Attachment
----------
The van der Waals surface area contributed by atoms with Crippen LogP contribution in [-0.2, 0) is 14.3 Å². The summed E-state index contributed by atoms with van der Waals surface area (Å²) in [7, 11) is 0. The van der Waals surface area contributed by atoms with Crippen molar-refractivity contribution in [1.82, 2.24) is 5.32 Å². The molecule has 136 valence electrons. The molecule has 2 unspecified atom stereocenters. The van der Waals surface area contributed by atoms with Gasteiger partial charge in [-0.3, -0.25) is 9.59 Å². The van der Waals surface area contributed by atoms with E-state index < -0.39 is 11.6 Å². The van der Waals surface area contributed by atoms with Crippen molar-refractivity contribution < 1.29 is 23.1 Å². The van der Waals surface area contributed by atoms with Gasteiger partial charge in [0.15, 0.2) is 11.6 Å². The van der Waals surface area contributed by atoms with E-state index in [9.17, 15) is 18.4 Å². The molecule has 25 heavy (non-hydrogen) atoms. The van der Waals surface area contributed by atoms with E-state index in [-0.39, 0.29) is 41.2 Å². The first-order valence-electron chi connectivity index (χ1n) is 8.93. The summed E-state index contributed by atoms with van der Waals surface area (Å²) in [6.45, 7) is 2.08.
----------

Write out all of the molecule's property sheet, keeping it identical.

The van der Waals surface area contributed by atoms with Crippen LogP contribution in [-0.2, 0) is 14.3 Å². The summed E-state index contributed by atoms with van der Waals surface area (Å²) in [7, 11) is 0. The van der Waals surface area contributed by atoms with Crippen molar-refractivity contribution in [1.82, 2.24) is 5.32 Å². The molecule has 136 valence electrons. The molecule has 2 unspecified atom stereocenters. The van der Waals surface area contributed by atoms with Gasteiger partial charge in [-0.3, -0.25) is 9.59 Å². The van der Waals surface area contributed by atoms with E-state index < -0.39 is 11.6 Å². The van der Waals surface area contributed by atoms with Crippen molar-refractivity contribution < 1.29 is 23.1 Å². The van der Waals surface area contributed by atoms with Gasteiger partial charge in [0.15, 0.2) is 11.6 Å². The van der Waals surface area contributed by atoms with E-state index in [9.17, 15) is 18.4 Å². The molecule has 25 heavy (non-hydrogen) atoms. The van der Waals surface area contributed by atoms with E-state index in [-0.39, 0.29) is 41.2 Å². The first-order valence-electron chi connectivity index (χ1n) is 8.93. The summed E-state index contributed by atoms with van der Waals surface area (Å²) in [6.45, 7) is 2.08.